The trucker then pulled out of Robs ass and pushed the toilet seat back over his head before picking him up and pushing him against the wall. Holding him by his ass, the trucker lifted Rob up the wall so that his legs where spread out to the side and his ass hole sat tantalizingly close, just above the truckers juiced up cock. He then lowered Rob down onto his hard pole letting it slowly push up into Robs' flexed butt hole. Rob grimaced as he felt the massive man meat push up into his ass. He was helpless in the truckers' strong grip, and found himself more turned on by it. Strangely, he liked being dominated like this. The trucker began to fuck up into Robs stomach, pounding his ass raw as he held him there, pinned against the wall.

"Oh oh oh oh!" Rob began to gasp as he was lifted up and down on the monster cock of the dirty trucker.

"You like that don't ya? You fucking whore! You like daddy fucking your asshole?"

There was no denying it now; Rob was really aroused by the whole situation. This combined with the extreme pressure on his prostate lead to something Rob never expected. His legs shook in the truckers arms and he arched his back against the wall as his limp cock began spurting a hot load of cum all over itself.

"Ooooooooooooooooohhhhhhhhhh!!" he moaned as he orgasmed.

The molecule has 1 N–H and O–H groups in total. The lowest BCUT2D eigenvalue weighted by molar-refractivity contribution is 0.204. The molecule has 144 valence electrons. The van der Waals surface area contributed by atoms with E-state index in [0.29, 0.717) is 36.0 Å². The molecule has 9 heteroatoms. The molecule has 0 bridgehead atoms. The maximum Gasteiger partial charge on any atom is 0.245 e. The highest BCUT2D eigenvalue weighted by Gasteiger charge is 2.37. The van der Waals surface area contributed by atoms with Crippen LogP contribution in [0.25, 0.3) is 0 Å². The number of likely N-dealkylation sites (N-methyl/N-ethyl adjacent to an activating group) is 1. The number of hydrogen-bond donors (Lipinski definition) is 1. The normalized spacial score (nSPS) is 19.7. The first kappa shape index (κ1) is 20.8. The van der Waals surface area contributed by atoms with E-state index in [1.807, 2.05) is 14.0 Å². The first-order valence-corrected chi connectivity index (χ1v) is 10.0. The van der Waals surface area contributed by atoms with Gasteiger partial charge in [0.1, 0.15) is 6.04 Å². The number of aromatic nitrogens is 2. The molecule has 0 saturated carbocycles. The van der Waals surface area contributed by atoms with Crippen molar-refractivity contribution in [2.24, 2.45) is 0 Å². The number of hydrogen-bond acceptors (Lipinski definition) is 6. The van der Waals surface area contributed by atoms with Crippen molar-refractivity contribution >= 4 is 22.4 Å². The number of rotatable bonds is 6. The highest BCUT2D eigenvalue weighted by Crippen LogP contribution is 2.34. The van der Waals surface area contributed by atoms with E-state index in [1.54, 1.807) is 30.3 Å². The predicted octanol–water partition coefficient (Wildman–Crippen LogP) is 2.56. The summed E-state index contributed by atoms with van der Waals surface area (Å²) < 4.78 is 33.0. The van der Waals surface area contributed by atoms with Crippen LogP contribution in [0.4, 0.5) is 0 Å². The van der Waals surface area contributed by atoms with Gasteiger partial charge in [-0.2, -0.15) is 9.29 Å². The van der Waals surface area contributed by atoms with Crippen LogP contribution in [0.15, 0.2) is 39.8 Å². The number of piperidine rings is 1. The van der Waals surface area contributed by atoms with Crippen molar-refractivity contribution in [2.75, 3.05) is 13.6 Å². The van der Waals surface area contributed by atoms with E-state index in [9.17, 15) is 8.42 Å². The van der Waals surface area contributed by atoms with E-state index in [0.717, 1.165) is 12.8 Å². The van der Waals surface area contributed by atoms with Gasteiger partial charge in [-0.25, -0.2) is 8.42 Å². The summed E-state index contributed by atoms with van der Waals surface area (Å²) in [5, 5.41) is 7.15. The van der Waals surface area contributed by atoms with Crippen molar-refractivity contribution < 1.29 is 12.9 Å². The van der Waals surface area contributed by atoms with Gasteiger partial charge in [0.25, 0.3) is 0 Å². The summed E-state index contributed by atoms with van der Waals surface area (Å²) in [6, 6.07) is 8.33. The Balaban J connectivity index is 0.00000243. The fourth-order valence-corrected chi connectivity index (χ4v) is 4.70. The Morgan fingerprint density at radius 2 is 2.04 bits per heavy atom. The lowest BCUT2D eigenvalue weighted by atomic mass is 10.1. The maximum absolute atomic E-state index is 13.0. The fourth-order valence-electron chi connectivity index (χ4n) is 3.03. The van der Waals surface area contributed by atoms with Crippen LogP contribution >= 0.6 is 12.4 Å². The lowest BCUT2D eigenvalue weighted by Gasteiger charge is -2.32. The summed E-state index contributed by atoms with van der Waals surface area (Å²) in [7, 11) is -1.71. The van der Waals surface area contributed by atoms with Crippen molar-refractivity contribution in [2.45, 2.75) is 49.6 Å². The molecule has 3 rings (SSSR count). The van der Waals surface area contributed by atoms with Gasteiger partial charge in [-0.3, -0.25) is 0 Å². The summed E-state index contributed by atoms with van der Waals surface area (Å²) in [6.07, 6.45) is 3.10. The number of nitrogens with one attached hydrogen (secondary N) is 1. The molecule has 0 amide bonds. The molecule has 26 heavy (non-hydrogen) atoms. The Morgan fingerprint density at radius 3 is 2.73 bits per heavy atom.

"That's right you fuck-toy! I told you that you would like it! You God damn slut!"

Robs orgasm seemed to turn the trucker on too. He pulled out of Robs' ass and pushed him down onto the ground where he put Rob over the toilet facing upwards and once again pulled the seat down over his head. Rob was now stuck sitting on the ground leaning back with his face looking up through the toilet seat. The trucker then squatted over him and stuffed his thick, dirty cock back into Robs mouth.

"That's it you fucking cum-slut! Clean that mess off my cock! Yes! You like that don't ya!"

Rob choked and gagged on the filthy monster cock that had just been deep in his own ass. The trucker fucked down into Robs mouth, forcing his hard cock down his throat, as Rob spluttered all over the truckers huge balls. He was being face fucked and there was nothing he could do about it. Then the trucker grunted hard as he came, shooting his steaming, massive load of cum hard into Robs unsuspecting mouth, right down his throat. There was so much cum that it spurted out of Robs mouth, squirting out the sides around the truckers cock spilling down Robs chin onto his chest. The trucker then pulled out of Robs' mouth still cumming like a fountain, and began to spray jizz all over Robs body.

"Aaaaaaaaaaaaaarrrrrrrrrrrrrrrrrrrrggggghhhhh!!!!!!!! FUCK!! YES!!!" the trucker shouted, wringing the last few spurts of cum from his swollen balls.